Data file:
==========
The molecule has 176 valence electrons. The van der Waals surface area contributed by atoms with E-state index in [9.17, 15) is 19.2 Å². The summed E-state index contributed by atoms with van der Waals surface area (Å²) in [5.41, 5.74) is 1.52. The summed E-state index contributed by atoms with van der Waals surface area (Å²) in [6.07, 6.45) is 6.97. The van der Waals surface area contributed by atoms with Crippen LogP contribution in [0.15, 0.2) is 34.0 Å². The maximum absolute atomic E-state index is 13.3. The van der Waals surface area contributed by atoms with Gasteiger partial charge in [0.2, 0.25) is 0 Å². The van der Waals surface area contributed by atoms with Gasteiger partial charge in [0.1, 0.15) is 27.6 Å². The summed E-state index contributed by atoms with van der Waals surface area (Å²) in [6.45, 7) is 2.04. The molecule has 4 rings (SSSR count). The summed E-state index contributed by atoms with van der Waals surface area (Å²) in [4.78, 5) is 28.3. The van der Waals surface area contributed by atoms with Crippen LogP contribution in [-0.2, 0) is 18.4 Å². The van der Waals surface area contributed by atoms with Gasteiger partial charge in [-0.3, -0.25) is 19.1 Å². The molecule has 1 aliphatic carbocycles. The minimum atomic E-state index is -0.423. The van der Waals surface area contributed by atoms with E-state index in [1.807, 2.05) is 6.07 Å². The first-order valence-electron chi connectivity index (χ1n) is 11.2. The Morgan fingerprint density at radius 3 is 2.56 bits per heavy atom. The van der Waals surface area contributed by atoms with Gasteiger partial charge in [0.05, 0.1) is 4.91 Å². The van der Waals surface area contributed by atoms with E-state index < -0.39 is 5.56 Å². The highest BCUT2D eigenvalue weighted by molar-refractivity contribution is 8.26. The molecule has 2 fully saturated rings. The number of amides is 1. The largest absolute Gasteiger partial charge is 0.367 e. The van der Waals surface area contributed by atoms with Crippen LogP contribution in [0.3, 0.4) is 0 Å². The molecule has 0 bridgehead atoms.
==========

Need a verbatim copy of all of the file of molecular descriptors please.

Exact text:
The molecule has 176 valence electrons. The van der Waals surface area contributed by atoms with E-state index in [9.17, 15) is 19.2 Å². The summed E-state index contributed by atoms with van der Waals surface area (Å²) in [5.41, 5.74) is 1.52. The summed E-state index contributed by atoms with van der Waals surface area (Å²) in [6.07, 6.45) is 6.97. The van der Waals surface area contributed by atoms with Crippen LogP contribution in [0.15, 0.2) is 34.0 Å². The maximum absolute atomic E-state index is 13.3. The van der Waals surface area contributed by atoms with Gasteiger partial charge in [0.2, 0.25) is 0 Å². The van der Waals surface area contributed by atoms with Gasteiger partial charge in [0.1, 0.15) is 27.6 Å². The summed E-state index contributed by atoms with van der Waals surface area (Å²) in [6.45, 7) is 2.04. The molecule has 4 rings (SSSR count). The summed E-state index contributed by atoms with van der Waals surface area (Å²) in [4.78, 5) is 28.3. The van der Waals surface area contributed by atoms with Crippen LogP contribution in [-0.2, 0) is 18.4 Å². The van der Waals surface area contributed by atoms with Gasteiger partial charge in [-0.3, -0.25) is 19.1 Å². The molecule has 1 aliphatic carbocycles. The minimum atomic E-state index is -0.423. The van der Waals surface area contributed by atoms with E-state index in [1.807, 2.05) is 6.07 Å². The first-order valence-electron chi connectivity index (χ1n) is 11.2. The Morgan fingerprint density at radius 3 is 2.56 bits per heavy atom. The van der Waals surface area contributed by atoms with Gasteiger partial charge in [0.05, 0.1) is 4.91 Å². The van der Waals surface area contributed by atoms with E-state index < -0.39 is 5.56 Å². The highest BCUT2D eigenvalue weighted by molar-refractivity contribution is 8.26. The molecule has 2 fully saturated rings. The number of amides is 1. The largest absolute Gasteiger partial charge is 0.367 e. The van der Waals surface area contributed by atoms with Crippen LogP contribution in [0.3, 0.4) is 0 Å². The molecule has 0 bridgehead atoms.